It’s a damn good time to be an FPS fan. Not only are we soon to be bombarded by numerous hero shooters like Paladins, Overwatch, BattleBorn, and Law Breakers. But we are also anticipating the rebirth of a franchise that helped father in the first person shooter genre, Doom.
Many, including myself, have been looking forward to the Doom reboot for a long time. It’s open beta announcement made me eager to spend the whole weekend of April 15th playing it. Imagine my surprise when Blizzard finally invited me to stress test Overwatch, another game I’ve been eyeing for over a year. However this was happening, the same weekend Doom would be having its Open Beta. And if that wasn’t enough, BattleBorn was also having their own Open Beta the same 3 days as the aforementioned titles. While I hadn’t payed much attention to BattleBorn due to my history with Gearbox Titles (I can’t stand them), I decided I would give it a shot anyway because of the game's influences from MOBA games.
So that was the plan. Friday Night, Saturday, and Sunday would be dedicated to Overwatch, Doom, and Battleborn. One game a day. With two titles having my highest expectations behind them, and one I didn’t think would be any good at all.
I was right that I would love two of these games, I was just completely wrong about which one I wouldn’t care about. Suddenly my future purchasing priorities began to shift.
Friday night after work. I change clothes, play with the dog for a bit, feed the cat, grab some food, and then sit down to launch BattleNet.
5 hours later I was starting to think that Overwatch would easily be my next game purchase, unless Doom really exceeded my expectations. Never has Rock, Paper, Scissors, Lizard, Spock been taken to such an extreme before.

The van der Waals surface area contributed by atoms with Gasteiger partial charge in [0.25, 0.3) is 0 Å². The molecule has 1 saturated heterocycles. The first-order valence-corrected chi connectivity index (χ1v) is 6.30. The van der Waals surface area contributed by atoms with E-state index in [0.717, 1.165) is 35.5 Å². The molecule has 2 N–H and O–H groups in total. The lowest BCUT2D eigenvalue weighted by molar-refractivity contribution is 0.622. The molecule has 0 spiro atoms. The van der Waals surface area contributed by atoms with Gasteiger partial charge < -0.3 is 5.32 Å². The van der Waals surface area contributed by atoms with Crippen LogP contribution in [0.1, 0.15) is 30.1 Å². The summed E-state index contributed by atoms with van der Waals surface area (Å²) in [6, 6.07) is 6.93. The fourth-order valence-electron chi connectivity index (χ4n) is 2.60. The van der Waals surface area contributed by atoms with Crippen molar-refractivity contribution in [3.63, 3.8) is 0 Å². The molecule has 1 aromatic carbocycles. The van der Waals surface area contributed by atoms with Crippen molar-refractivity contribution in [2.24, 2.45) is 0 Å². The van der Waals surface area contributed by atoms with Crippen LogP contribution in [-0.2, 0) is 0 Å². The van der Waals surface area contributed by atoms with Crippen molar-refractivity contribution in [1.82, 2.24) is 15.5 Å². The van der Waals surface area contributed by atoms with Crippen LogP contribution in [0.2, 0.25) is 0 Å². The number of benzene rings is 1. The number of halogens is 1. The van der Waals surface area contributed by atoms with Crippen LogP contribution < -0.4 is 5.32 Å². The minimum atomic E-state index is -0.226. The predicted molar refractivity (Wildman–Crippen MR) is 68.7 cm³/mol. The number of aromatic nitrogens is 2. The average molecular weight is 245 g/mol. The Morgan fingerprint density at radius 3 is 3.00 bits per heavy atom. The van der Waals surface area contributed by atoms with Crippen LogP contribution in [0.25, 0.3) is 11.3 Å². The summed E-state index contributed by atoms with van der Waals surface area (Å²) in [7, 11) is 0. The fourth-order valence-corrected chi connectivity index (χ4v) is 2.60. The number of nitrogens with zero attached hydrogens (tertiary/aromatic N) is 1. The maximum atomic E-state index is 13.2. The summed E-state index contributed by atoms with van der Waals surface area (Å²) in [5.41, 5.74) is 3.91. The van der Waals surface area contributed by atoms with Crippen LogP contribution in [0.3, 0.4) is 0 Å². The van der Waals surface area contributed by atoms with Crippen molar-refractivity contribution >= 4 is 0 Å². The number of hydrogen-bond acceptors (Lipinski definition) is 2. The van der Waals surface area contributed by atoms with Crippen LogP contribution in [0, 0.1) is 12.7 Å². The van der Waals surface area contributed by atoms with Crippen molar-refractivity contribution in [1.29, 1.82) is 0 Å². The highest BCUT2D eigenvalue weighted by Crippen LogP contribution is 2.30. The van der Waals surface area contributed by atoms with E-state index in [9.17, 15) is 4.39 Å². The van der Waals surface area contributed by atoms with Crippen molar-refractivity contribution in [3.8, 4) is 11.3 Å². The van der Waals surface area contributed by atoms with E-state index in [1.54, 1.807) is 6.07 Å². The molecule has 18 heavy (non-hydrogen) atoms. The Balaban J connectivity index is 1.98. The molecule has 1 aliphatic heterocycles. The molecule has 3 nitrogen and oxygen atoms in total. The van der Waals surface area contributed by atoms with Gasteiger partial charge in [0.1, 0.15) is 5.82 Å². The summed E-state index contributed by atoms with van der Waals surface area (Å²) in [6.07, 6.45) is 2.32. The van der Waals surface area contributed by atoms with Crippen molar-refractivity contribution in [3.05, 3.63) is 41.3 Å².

Because while the core basics of Overwatch’s controls, pacing, and level design where beyond impressive for a first time FPS developer, it was this all important rock-paper-scissors aspect of the game that really gave it legs. Getting to respawn means getting to swap to a new hero to either counter an enemy or adapt to a new situation. The system adds just the right amount of depth into this twist on the classic arena shooter formula. While you won’t be hunting for a bfg or god mode to pick up, the number of characters to select is super strong. Each with their own uniquely coded character controller and set of abilities. I was hooked. And every time I tried to stop I wanted to play one more match. Even if the game’s only two modes were fairly unimaginative, the good was just too great to stop playing. If this was a sign of things to come then this weekend was going to be great.
Saturday Morning. I load up steam, open up the DOOM open beta, and immediately que for matchmaking. After any excitement was drained by looking through the endless pages of loadouts, hack modules, and other cod-like B.S. I finally got into some matches. It wasn’t long after playing a few rounds that a little voice in my head started to think, “Overwatch’s stress test only lasts until 9pm tonight...” But I was determined to give Bethesda’s revamp of a classic a fair shot.
Clearly I was not determined enough. Before even playing Doom for a full hour I was back to playing Overwatch. Learning what heroes where good counters to Reaper, and not to play Pharrah anymore if the other team has two Roadhogs. I could talk about the reasons I no longer have any interest in playing this new “Doom” anymore, but since I didn’t even bother giving it the time of day I don’t really feel I would be in the right to lengthily criticize something I hadn’t fully explored. I did enjoy the level design and thought that while you do move a bit slow, the speed worked great due to the compact and small nature of the two levels available in the beta. And even though the guns should be on that map for us to fight over, they all feel pretty good. I will say however, that as bad as loadouts and not being able to pick up weapons in a Doom game may be, the biggest crime this reboot’s mp commits is that I was able to pull myself away from it. And with minimal mind you.